They can be found in high class restaurants, organic vegan cafes, greasy diners and every kind of establishment in between; today’s post is a shout-out to all my waitressin’ sistas out there. Often underpaid and undervalued, I would argue that waitresses (and waiters, but this post is about the laydeez in particular) play an important role in society. Social interaction and, in particular, celebration have been conducted around food for millennia, and a good server can make that experience all the more enjoyable.
That said, waitresses are a varied as the menu. Some are attentive, pleasant and helpful, others rude, obnoxious or vacant. Some are professional multi-tasking divas while others are, umm, basically useless. Yet it could be hard to deny that the Waitress, at least in the West, is something of a cultural icon. Just think how many films there are featuring a waitress.
My first stint as a waitress was in a horrendously busy fish and chip restaurant at the seaside when I was sixteen which I had nightmares about for years later. Despite that, waitressing is a role I’ve come back to time and time again throughout my subsequent working life. My most recent waitressing position ended today (LONG story, but basically I quit due to issues I had with the management. Again.). My next job may be sewing related (I don’t want to say too much in case it doesn’t come to pass), but if not it may indeed be another waiting stint. I would be lying if I said the second outcome fills me with excitement, but it certainly doesn’t fill me with fear because #1) there are elements of waitressing I really like, and #2) if I say so myself, I’m really good at it.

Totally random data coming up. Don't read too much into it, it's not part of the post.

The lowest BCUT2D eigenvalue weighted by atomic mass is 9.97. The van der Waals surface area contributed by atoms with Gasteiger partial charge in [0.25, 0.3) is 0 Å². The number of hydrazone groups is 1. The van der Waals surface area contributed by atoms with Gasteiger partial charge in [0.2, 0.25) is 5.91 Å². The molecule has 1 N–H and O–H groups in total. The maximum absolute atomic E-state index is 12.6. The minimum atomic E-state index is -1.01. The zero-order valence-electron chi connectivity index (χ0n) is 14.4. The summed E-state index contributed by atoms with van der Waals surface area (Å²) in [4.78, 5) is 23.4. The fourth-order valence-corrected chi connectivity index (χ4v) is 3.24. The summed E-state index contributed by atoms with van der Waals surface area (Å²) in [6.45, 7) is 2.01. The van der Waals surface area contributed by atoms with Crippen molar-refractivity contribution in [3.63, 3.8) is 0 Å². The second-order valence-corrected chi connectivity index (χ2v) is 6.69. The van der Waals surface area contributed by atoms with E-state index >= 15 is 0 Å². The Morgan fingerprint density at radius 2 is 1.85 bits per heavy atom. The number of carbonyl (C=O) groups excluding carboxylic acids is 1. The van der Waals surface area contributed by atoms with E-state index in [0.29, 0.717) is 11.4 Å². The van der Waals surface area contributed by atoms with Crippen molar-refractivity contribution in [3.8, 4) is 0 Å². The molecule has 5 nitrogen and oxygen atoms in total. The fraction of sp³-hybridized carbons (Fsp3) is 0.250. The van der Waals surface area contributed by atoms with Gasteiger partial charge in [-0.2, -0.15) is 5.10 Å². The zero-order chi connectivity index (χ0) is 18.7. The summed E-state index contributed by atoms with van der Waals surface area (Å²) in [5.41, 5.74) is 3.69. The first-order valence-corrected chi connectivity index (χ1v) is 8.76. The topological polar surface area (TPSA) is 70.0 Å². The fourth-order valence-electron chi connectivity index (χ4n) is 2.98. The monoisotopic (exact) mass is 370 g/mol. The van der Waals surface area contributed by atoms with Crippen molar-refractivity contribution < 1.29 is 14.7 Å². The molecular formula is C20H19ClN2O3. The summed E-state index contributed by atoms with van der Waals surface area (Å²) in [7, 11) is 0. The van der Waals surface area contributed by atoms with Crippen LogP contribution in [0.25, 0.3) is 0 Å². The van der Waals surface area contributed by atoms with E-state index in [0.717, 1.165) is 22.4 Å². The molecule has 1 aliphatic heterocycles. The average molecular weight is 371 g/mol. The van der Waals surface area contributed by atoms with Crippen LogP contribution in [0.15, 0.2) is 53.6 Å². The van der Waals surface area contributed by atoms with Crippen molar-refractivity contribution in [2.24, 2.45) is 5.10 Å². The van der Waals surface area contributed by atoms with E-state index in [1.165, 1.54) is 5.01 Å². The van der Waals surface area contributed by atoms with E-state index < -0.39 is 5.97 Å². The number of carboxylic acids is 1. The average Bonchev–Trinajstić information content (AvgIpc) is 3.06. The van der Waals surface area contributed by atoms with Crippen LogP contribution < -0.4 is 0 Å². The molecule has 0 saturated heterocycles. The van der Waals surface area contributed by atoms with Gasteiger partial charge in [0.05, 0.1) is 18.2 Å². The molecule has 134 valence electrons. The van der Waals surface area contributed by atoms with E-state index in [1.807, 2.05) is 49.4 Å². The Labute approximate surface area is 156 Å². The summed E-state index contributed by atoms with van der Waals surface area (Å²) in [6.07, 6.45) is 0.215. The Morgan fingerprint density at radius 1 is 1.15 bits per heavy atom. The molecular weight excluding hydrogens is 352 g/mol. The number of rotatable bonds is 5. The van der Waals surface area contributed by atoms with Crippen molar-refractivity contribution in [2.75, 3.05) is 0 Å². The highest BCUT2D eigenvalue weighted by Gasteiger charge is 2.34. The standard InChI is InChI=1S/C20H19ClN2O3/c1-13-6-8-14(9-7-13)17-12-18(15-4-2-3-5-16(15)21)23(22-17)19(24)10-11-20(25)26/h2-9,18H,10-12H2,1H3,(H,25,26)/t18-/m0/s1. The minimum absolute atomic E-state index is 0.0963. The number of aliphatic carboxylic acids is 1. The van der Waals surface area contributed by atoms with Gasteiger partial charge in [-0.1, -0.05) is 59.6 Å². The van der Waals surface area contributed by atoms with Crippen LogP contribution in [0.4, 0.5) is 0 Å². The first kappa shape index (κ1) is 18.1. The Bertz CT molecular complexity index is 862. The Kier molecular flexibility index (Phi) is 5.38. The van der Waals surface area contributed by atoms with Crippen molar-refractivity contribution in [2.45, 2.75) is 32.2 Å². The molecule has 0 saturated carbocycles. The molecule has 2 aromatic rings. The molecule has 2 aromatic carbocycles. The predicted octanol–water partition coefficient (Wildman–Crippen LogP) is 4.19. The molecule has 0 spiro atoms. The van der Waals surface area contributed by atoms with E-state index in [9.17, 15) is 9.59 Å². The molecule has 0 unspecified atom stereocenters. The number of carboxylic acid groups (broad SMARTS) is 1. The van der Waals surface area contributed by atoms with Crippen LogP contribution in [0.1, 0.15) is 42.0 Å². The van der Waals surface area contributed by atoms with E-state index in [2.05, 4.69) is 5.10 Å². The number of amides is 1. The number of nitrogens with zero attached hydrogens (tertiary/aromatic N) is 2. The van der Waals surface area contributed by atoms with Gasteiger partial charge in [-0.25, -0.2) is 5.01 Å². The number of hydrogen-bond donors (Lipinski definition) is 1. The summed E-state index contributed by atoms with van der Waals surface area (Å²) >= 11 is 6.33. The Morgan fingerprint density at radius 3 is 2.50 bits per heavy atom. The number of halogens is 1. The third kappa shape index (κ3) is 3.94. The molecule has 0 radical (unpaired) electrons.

Being a waitress gives you the opportunity to observe up close and converse with a wider variety of people than your normal day-to-day life usually permits. There’s also the feeling that you are directly contributing to someone’s enjoyment of one of the best bits of their day. Oh, and there’s the free food.
Probably the most iconic variety of waitress in Western visual culture is the US diner waitress. Their distinctive uniform styles, most notably from the 1950’s, have become synonymous with mid-century American popular culture. Key stylistic features often include contrast colour blocks, gingham, piping, wide collars, turned up short sleeves, aprons, accessible pockets and centre-front button or zip closures. As a fan of mid-century retro flavoured style, I have harboured a mild obsession for these uniforms and design elements for years. I know I’m not alone in this passion (hello frk.bustad?), many designers have used these visual cues for fashion rather than workwear intended garments in the past.
I plan to make a diner waitress inspired dress in the future, and by doing so I will be honouring the fact that, by serving coffee and witty banter in equal quantities, your waitress basically has the power to make your day better.